Launched in 1969, the hump-shaped 747s are considerably larger and louder than modern airliners.
The DfT said: “We believe the impacts to the industry of this ban will be minimal, but it will have a benefit to communities that are overflown by ensuring these noisiest aircraft movements are prevented from operating in the night quota period in future.”
The department is also asking for views on night flights both beyond 2024 and at airports across the country.
Groups write to Aviation Minister, asking for new limits on night flights – including need for an 8-hour night period
A long list of organisations and groups have signed a letter to the Transport Minister, Robert Courts, asking for action to limit night flights. It is understood that the government intends to publish a consultation and call for evidence on night flights later this year. The groups hope the DfT will take their views into consideration, and not (as in 2017) decide policy on night flights BEFORE consulting. They say that all night flights, other than for emergency and humanitarian purposes, should be banned at all UK airports. The period defined as night should be an eight hour period. If any night flights are to be permitted, their number and impacts should be regulated far more robustly than they are now, at all airports. In the past, the government has argued that the economic benefits of allowing planes to fly at night outweigh the health and quality of life costs of those negatively affected. This can no longer withstand scrutiny, as many flights are just to perpetuate a low-cost carrier business model that generates unsustainable levels of leisure flights. The demand for business flights is increasingly replaced by internet communications, and most air freight does not need to arrive the next day.
Night flight restrictions at Heathrow, Gatwick and Stansted airports between 2022 and 2024 plus future night flight policy
Two stage consultation asking:
1. – to maintain the existing night flight restrictions for the designated airports between 2022 to 2024 plus banning QC4 rated aircraft movements between 23:30 to 06:00
The designated airports are Heathrow, Gatwick and Stansted. The QC or quota count system, is category system based on the aircraft noise level and conducted in accordance with the standards of the International Civil Aviation Organisation certification process. The QC4 aircraft category includes departure of Boeing 747-400’s and similar craft.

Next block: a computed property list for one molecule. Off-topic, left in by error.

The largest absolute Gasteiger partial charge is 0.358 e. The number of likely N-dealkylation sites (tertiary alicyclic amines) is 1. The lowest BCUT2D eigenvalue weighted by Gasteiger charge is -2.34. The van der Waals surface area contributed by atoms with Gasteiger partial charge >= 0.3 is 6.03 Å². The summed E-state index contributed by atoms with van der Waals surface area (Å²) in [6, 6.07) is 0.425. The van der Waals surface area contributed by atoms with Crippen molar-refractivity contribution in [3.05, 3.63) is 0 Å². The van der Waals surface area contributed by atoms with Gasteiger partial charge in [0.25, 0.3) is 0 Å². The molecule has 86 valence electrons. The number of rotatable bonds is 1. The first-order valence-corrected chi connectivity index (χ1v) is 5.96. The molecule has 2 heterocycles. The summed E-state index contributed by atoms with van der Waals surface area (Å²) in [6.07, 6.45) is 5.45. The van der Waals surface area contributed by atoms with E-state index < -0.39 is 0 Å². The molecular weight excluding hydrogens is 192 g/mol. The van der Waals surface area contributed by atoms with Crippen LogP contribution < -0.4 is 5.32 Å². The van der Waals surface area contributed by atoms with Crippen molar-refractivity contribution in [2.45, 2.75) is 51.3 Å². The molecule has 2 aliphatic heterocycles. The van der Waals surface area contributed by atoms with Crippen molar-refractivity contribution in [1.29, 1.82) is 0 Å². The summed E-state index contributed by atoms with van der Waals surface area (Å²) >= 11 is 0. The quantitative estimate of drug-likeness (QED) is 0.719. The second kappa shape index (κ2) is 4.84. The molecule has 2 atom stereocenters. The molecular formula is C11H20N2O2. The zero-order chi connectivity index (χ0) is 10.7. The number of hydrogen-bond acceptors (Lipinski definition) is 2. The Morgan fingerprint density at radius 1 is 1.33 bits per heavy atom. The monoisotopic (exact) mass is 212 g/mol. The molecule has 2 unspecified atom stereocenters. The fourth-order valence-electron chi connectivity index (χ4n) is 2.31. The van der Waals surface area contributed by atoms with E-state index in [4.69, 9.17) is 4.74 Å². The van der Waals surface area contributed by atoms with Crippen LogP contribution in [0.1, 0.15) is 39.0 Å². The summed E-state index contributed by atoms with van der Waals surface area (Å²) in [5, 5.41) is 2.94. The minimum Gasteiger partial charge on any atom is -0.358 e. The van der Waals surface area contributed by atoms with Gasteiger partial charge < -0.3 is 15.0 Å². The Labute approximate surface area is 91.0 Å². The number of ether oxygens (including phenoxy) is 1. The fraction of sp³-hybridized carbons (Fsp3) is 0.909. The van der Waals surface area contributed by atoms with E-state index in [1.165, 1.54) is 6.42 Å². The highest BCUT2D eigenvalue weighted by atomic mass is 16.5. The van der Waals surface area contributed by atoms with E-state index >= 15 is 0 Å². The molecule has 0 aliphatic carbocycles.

Consultation on our proposal for the regime at designated airports from October 2022 to October 2024
We currently set night-time operating restrictions at Heathrow, Gatwick and Stansted as these airports are designated for the purposes of noise regulation under the Civil Aviation Act 1982. We last consulted on these controls in February 2017. The decision, which was published in July 2017, put in place the current regime covering the period from October 2017 to October 2022.
In this section we seek views on our proposal to maintain the existing regime at designated airports for 2 years, from October 2022 to October 2024, and placing an operational ban on QC4 rated aircraft movements. This would mean that the limits in place at Heathrow, Gatwick, and Stansted airports would remain unchanged between October 2022 and October 2024. Alongside this, we propose taking advantage of the withdrawal of QC4 rated aircraft (for example a Boeing 747-400 on departure) from most scheduled services due to COVID-19, by proposing to ban such aircraft movements between 23:30 and 06:00. We believe the impacts to the industry of this ban will be minimal, but it will have a benefit to communities that are overflown by ensuring these noisiest aircraft movements are prevented from operating in the night quota period in future.